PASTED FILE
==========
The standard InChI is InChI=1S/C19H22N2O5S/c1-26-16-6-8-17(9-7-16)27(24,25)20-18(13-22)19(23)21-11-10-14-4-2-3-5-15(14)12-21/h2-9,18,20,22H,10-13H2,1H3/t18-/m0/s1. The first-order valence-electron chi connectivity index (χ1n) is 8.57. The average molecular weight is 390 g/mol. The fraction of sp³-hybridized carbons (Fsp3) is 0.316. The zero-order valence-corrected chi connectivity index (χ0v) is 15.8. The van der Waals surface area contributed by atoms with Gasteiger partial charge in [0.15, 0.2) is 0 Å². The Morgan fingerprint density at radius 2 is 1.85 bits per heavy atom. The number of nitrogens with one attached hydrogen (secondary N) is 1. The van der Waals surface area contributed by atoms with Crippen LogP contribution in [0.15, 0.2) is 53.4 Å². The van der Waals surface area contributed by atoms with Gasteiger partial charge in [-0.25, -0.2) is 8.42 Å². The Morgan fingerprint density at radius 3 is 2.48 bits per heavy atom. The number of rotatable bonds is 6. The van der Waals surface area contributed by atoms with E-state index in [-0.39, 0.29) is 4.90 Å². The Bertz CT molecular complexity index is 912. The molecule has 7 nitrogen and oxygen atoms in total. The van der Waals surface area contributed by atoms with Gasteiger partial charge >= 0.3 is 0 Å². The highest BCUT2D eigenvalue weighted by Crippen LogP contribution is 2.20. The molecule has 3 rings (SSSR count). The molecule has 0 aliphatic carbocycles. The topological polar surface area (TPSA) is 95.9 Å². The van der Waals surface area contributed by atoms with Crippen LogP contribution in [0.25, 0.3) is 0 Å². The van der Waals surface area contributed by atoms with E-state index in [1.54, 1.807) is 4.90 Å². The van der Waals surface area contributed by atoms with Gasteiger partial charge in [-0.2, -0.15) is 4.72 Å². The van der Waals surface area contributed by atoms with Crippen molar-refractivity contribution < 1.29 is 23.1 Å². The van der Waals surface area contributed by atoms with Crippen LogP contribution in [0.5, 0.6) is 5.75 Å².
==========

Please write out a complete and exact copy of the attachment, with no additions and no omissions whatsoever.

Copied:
The standard InChI is InChI=1S/C19H22N2O5S/c1-26-16-6-8-17(9-7-16)27(24,25)20-18(13-22)19(23)21-11-10-14-4-2-3-5-15(14)12-21/h2-9,18,20,22H,10-13H2,1H3/t18-/m0/s1. The first-order valence-electron chi connectivity index (χ1n) is 8.57. The average molecular weight is 390 g/mol. The fraction of sp³-hybridized carbons (Fsp3) is 0.316. The zero-order valence-corrected chi connectivity index (χ0v) is 15.8. The van der Waals surface area contributed by atoms with Gasteiger partial charge in [0.15, 0.2) is 0 Å². The Morgan fingerprint density at radius 2 is 1.85 bits per heavy atom. The number of nitrogens with one attached hydrogen (secondary N) is 1. The van der Waals surface area contributed by atoms with Crippen LogP contribution in [0.15, 0.2) is 53.4 Å². The van der Waals surface area contributed by atoms with Gasteiger partial charge in [-0.25, -0.2) is 8.42 Å². The Morgan fingerprint density at radius 3 is 2.48 bits per heavy atom. The number of rotatable bonds is 6. The van der Waals surface area contributed by atoms with E-state index in [-0.39, 0.29) is 4.90 Å². The Bertz CT molecular complexity index is 912. The molecule has 7 nitrogen and oxygen atoms in total. The van der Waals surface area contributed by atoms with Gasteiger partial charge >= 0.3 is 0 Å². The highest BCUT2D eigenvalue weighted by Crippen LogP contribution is 2.20. The molecule has 3 rings (SSSR count). The molecule has 0 aliphatic carbocycles. The topological polar surface area (TPSA) is 95.9 Å². The van der Waals surface area contributed by atoms with Crippen LogP contribution in [0.25, 0.3) is 0 Å². The van der Waals surface area contributed by atoms with E-state index in [1.54, 1.807) is 4.90 Å². The van der Waals surface area contributed by atoms with Gasteiger partial charge in [-0.2, -0.15) is 4.72 Å². The van der Waals surface area contributed by atoms with Crippen molar-refractivity contribution < 1.29 is 23.1 Å². The van der Waals surface area contributed by atoms with Crippen LogP contribution in [0.5, 0.6) is 5.75 Å².